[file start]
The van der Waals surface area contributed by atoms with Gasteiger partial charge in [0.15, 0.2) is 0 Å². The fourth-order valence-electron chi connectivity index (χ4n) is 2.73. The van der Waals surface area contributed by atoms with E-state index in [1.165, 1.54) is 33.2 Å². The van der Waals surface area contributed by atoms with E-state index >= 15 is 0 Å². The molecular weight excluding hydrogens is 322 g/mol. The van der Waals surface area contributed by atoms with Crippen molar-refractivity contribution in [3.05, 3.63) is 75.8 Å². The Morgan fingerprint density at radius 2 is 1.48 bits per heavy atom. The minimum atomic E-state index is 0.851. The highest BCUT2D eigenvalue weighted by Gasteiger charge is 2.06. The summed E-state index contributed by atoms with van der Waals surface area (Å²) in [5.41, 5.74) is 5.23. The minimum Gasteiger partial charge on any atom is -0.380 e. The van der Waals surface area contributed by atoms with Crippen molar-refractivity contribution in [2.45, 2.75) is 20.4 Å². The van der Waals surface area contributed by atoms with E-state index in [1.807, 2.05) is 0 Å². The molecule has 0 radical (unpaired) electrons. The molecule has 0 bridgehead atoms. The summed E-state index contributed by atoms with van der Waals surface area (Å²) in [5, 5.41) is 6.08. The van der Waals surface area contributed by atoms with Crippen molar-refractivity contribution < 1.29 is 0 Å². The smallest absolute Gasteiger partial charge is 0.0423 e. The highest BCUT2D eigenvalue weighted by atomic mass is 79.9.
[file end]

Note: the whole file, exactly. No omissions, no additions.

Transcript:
The van der Waals surface area contributed by atoms with Gasteiger partial charge in [0.15, 0.2) is 0 Å². The fourth-order valence-electron chi connectivity index (χ4n) is 2.73. The van der Waals surface area contributed by atoms with E-state index in [1.165, 1.54) is 33.2 Å². The van der Waals surface area contributed by atoms with E-state index >= 15 is 0 Å². The molecular weight excluding hydrogens is 322 g/mol. The van der Waals surface area contributed by atoms with Crippen molar-refractivity contribution in [3.05, 3.63) is 75.8 Å². The Morgan fingerprint density at radius 2 is 1.48 bits per heavy atom. The minimum atomic E-state index is 0.851. The highest BCUT2D eigenvalue weighted by Gasteiger charge is 2.06. The summed E-state index contributed by atoms with van der Waals surface area (Å²) in [5.41, 5.74) is 5.23. The minimum Gasteiger partial charge on any atom is -0.380 e. The van der Waals surface area contributed by atoms with Crippen molar-refractivity contribution in [2.45, 2.75) is 20.4 Å². The van der Waals surface area contributed by atoms with E-state index in [1.807, 2.05) is 0 Å². The molecule has 0 radical (unpaired) electrons. The molecule has 0 bridgehead atoms. The summed E-state index contributed by atoms with van der Waals surface area (Å²) in [5, 5.41) is 6.08. The van der Waals surface area contributed by atoms with Crippen molar-refractivity contribution < 1.29 is 0 Å². The smallest absolute Gasteiger partial charge is 0.0423 e. The highest BCUT2D eigenvalue weighted by atomic mass is 79.9.